Tax returns: make sure you declare child benefit

If you owe HMRC a repayment of child benefit cash, you need to act quickly, says Ruth Jackson-Kirby.

As the deadline for tax returns approaches, families should check whether they owe HMRC child benefit. In 2013 the High Income Child Benefit Charge was introduced. If you receive child benefit and you, or your partner, earns more than £50,000 a year, you have to repay some or all of the money. The taxpayer must “submit a tax return and notify HMRC they are liable for the charge,” says Harry Brennan in The Daily Telegraph. “Families face fines for failing to declare, even if they have never done their own taxes before.”

The High Income Child Benefit Charge is calculated on a sliding scale and equates to 1% of the child benefit for every £100 you earn over £50,000. If you earn £55,000 you have to repay half the child benefit you have received for that tax year. If you earn £60,000 or more, you need to pay HMRC the full amount. “Every year the high-income charge catches out thousands of families who are either unaware of it or who find themselves unwittingly earning more than they thought,” notes Miles Brignall in The Guardian.

If you earn just under £50,000 check your actual income carefully as you may find that the value of benefits you receive from your company, such as a company car or private medical insurance, push your earnings over £50,000. You can check this on your P60 and P11D forms.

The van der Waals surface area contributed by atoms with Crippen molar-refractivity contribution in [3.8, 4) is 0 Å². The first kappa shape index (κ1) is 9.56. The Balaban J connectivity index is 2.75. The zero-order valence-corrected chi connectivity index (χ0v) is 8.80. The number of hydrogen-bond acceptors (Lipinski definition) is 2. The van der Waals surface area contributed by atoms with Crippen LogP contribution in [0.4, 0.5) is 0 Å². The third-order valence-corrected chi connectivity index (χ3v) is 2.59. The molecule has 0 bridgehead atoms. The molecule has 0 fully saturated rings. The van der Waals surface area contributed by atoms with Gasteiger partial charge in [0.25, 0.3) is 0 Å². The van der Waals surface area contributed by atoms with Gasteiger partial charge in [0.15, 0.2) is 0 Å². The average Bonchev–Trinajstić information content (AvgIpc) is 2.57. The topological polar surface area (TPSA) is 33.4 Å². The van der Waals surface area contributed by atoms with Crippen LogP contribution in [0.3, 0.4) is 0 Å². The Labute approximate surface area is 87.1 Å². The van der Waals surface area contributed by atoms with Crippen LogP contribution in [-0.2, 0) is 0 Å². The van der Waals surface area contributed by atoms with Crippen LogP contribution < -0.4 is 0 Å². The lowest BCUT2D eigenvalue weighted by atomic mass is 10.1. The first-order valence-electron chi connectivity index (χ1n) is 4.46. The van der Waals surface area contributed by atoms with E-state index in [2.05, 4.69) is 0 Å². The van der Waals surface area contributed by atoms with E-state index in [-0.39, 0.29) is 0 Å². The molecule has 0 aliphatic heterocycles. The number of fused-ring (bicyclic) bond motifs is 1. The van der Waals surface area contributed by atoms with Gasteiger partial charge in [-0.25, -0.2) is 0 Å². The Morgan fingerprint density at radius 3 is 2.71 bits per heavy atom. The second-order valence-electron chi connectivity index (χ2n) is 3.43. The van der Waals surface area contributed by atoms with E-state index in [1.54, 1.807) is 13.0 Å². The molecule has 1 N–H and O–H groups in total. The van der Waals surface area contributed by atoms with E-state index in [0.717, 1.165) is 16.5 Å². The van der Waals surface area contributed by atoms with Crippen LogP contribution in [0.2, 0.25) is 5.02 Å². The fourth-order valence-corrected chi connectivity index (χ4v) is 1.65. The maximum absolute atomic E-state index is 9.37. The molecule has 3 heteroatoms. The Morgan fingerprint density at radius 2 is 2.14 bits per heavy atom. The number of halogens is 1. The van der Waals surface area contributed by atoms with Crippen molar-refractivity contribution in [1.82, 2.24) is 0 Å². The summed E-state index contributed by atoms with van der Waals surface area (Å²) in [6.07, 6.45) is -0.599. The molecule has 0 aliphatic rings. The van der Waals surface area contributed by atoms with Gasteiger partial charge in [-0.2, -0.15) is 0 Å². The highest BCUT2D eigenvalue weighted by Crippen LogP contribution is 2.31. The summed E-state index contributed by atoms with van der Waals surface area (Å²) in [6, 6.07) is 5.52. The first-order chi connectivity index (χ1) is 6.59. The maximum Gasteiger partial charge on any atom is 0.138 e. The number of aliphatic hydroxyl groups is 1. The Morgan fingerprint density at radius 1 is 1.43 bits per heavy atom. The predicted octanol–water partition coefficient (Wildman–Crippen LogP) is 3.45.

Anyone subject to the High Income Child Benefit Charge in 2019-2020 needs to fill in a self-assessment form and file it by 31 January. You also need to repay any child benefit owed by then. Failure to do either of these things could result in a fine.

“The £50,000 threshold hasn’t changed since 2013 [so] more and more families are being caught as incomes increase,” Sean McCann of NFU Mutual told The Daily Telegraph. “Many will be unaware of this extra tax and the penalties for failing to declare and pay on time.” 

Many families choose to avoid the hassle of repaying child benefit and simply opt out of receiving it in the first place. But this can lead to complications. If you aren’t working because you are looking after children and you claim child benefit, you also receive National Insurance credits. You need 35 years of National Insurance credits to receive a full state pension, so opting out of child benefit could leave you with a diminished pension when you eventually retire. You can avoid this problem by filling in the form to claim child benefits – and trigger the National Insurance credits – then simply tick a box to say you do not want to receive payments.

In a year when many people’s incomes have dipped you should also consider opting back into receiving child benefit if your income has fallen below £60,000. You can restart payments by completing an online form at Gov.uk. Do this “as soon as possible – not only on tax reporting deadline day – and you can only backdate payment for three months, so it is even more vital to do this right away,” says David Byers in The Times.

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